I have a bit of an odd relationship with India. The sites are often sensational, the atmosphere can be unforgettable, and it’s probably the most affordable place to travel in the world. As much as I love it at times, though, India also has an incredible capacity to test my sanity to the absolute limit. A conversation in a Kathmandu pub last night, about the merits of the Nepali capital relative to Delhi, got me thinking about just what it is about India that can be so utterly infuriating. Yes, in part this is just venting, but the fact that Nepal has none of these problems has emphasised them a whole lot more for me. If I think something is bad, I believe that’s just as worthy of mention as if something’s good, and in light of India’s ongoing riots about small scale racism against Indians from a minority in Australia, I think it’s high time they realised how racist their own country is to foreign visitors. I would love a few backpacker travel industry people to get hold of this and realise just how much they damage people’s view of their country, though I doubt that will ever happen. I’ll go ahead anyway… these are the things that drive me – and most budget travellers visiting India – truly insane:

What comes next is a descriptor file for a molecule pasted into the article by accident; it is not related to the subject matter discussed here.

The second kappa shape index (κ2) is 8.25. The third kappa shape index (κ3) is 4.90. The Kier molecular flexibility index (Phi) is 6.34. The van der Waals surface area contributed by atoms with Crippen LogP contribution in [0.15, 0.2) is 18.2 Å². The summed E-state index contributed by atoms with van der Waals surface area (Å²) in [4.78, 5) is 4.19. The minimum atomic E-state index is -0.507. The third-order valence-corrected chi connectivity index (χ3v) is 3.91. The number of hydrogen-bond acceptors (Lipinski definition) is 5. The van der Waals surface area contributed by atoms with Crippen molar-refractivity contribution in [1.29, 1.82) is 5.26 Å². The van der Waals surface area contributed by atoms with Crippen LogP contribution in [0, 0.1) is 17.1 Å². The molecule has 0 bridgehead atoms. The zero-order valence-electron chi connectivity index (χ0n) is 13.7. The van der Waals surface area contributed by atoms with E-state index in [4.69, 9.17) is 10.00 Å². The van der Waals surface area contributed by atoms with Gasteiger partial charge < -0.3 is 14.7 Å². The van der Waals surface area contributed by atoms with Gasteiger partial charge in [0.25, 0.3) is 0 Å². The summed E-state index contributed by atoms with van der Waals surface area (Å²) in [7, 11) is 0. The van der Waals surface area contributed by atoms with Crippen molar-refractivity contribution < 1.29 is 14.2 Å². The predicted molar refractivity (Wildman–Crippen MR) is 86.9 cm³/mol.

Touts: Touts are everywhere in India, but the problem is not their existence, it’s their intolerable persistence. At times you find yourself with three or four of them following you down the street, each trying to persuade you that their service (usually something ridiculous) is something you can’t live without in an incredibly abrasive way. A few of them have taken to calling you rude if you tell them to go away, which is perhaps the ultimate irony. Trying to sit down somewhere in some cities and you’ll just be bugged endlessly until you walk off. Where they get the idea that asking if you want a guesthouse 30 times when you’re obviously not holding a travel bag, or that you just can’t survive without a peacock feather or a ink stamping kit is beyond me.